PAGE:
Total Ankle Replacement
Total ankle replacement (also known as ankle arthroplasty) is a surgical procedure that replaces a damaged or arthritic ankle joint with an artificial joint.
Total ankle replacement is only considered for patients experiencing severe ankle arthritis or another ankle condition that is not responding to conservative methods such as pain medications and physical therapy. The following is a brief overview of the procedure:
- Anesthesia: Patients are typically placed under general anesthesia, which means they are unconscious and will feel no pain during the procedure.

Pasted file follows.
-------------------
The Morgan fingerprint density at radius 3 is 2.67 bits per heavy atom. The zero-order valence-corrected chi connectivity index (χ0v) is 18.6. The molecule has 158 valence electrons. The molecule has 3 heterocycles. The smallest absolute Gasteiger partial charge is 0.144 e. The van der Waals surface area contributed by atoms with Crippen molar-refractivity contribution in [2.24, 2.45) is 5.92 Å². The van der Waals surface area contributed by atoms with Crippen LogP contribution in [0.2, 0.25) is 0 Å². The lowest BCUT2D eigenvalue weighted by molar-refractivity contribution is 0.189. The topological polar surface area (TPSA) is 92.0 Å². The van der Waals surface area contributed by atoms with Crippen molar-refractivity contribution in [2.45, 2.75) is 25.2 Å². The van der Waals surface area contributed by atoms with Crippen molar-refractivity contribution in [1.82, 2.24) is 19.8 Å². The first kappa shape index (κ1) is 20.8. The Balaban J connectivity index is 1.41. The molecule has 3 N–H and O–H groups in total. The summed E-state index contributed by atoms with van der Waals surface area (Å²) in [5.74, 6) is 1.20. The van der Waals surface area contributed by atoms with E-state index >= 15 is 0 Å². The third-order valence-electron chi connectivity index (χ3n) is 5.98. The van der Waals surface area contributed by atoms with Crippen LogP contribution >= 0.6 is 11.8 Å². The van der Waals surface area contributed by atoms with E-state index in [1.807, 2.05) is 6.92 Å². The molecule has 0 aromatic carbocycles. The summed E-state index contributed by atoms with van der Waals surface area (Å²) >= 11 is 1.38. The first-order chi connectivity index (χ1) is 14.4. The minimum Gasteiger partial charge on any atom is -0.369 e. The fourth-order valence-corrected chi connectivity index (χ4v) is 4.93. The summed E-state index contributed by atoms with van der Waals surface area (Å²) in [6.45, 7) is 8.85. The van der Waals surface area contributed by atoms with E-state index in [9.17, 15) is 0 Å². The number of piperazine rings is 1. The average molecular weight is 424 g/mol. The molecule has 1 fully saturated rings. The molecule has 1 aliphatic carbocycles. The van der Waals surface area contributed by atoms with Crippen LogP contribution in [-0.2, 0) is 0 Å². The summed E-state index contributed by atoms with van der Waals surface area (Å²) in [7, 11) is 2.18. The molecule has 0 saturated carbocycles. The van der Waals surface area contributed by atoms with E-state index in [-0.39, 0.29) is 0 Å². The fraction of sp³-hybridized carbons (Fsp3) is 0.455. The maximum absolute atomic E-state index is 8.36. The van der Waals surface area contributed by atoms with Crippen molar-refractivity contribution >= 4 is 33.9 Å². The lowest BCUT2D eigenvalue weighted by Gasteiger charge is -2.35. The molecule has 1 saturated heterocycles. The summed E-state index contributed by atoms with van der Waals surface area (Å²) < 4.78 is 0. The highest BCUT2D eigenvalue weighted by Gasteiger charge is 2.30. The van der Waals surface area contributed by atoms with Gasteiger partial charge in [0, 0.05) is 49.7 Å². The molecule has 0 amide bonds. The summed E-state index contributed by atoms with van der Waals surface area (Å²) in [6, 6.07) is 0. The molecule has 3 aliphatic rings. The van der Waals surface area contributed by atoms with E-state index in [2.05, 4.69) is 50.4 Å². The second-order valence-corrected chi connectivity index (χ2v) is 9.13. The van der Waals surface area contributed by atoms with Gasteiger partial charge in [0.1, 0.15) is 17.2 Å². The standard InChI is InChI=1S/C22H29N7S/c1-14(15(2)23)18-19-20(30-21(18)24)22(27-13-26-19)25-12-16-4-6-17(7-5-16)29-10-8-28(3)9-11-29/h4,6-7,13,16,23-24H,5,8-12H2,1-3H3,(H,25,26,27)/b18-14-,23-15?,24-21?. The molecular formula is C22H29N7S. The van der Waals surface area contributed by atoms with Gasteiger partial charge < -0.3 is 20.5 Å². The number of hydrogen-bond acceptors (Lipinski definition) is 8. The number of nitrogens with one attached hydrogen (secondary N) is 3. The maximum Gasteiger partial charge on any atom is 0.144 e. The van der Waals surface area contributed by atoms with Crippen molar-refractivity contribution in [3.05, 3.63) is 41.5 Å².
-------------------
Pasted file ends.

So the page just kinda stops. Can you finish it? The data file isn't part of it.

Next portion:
- Incision: A small incision is made to access the damaged joint.
Removal: The damaged bone and cartilage in the ankle joint is removed.
- Replacement: Artificial components are implanted to replace the removed parts of the joint. In most procedures, metal components are placed on the tibia (shinbone) and talus (ankle bone). A plastic spacer is then inserted between them for smooth movement.
- Closure: Once the ankle replacement is securely in place, the incision is closed with stitches or staples.
- Recovery: Patients may be required to stay in the hospital for one to two days for monitoring and recovery. Physical therapy is also essential during the recovery process to help patients regain strength, mobility, and flexibility.